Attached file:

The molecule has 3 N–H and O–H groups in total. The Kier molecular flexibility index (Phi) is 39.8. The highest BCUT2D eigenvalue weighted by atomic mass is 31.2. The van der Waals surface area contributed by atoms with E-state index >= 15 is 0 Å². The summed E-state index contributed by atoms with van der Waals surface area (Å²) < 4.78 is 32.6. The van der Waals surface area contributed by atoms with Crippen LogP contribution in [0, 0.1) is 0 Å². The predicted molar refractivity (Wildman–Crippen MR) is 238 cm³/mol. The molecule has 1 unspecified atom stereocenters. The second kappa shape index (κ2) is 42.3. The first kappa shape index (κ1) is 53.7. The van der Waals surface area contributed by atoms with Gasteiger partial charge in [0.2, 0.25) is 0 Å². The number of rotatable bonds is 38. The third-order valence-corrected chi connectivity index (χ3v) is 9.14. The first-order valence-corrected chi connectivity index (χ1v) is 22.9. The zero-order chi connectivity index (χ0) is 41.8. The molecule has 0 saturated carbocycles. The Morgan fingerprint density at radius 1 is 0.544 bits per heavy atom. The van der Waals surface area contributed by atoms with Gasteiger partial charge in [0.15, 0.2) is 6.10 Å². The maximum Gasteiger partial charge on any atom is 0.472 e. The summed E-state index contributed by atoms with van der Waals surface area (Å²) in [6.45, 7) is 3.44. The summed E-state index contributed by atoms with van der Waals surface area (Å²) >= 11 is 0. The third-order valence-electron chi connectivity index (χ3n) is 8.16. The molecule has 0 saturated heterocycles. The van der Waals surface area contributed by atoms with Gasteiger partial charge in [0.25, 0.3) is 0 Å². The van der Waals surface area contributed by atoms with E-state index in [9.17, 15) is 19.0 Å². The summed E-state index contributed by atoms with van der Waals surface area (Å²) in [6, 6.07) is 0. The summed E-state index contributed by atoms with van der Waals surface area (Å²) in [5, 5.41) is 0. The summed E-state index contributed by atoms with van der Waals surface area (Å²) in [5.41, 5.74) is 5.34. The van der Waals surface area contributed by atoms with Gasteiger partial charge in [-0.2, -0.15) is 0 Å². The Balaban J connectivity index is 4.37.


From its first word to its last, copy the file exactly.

The molecule has 3 N–H and O–H groups in total. The Kier molecular flexibility index (Phi) is 39.8. The highest BCUT2D eigenvalue weighted by atomic mass is 31.2. The van der Waals surface area contributed by atoms with E-state index >= 15 is 0 Å². The summed E-state index contributed by atoms with van der Waals surface area (Å²) < 4.78 is 32.6. The van der Waals surface area contributed by atoms with Crippen LogP contribution in [0, 0.1) is 0 Å². The predicted molar refractivity (Wildman–Crippen MR) is 238 cm³/mol. The molecule has 1 unspecified atom stereocenters. The second kappa shape index (κ2) is 42.3. The first kappa shape index (κ1) is 53.7. The van der Waals surface area contributed by atoms with Gasteiger partial charge in [0.2, 0.25) is 0 Å². The number of rotatable bonds is 38. The third-order valence-corrected chi connectivity index (χ3v) is 9.14. The first-order valence-corrected chi connectivity index (χ1v) is 22.9. The zero-order chi connectivity index (χ0) is 41.8. The molecule has 0 saturated carbocycles. The Morgan fingerprint density at radius 1 is 0.544 bits per heavy atom. The van der Waals surface area contributed by atoms with Gasteiger partial charge in [0.15, 0.2) is 6.10 Å². The maximum Gasteiger partial charge on any atom is 0.472 e. The summed E-state index contributed by atoms with van der Waals surface area (Å²) in [6.45, 7) is 3.44. The summed E-state index contributed by atoms with van der Waals surface area (Å²) >= 11 is 0. The third-order valence-electron chi connectivity index (χ3n) is 8.16. The molecule has 0 saturated heterocycles. The van der Waals surface area contributed by atoms with Gasteiger partial charge in [0.25, 0.3) is 0 Å². The van der Waals surface area contributed by atoms with E-state index in [9.17, 15) is 19.0 Å². The summed E-state index contributed by atoms with van der Waals surface area (Å²) in [6, 6.07) is 0. The summed E-state index contributed by atoms with van der Waals surface area (Å²) in [5, 5.41) is 0. The summed E-state index contributed by atoms with van der Waals surface area (Å²) in [5.41, 5.74) is 5.34. The van der Waals surface area contributed by atoms with Gasteiger partial charge in [-0.2, -0.15) is 0 Å². The Balaban J connectivity index is 4.37.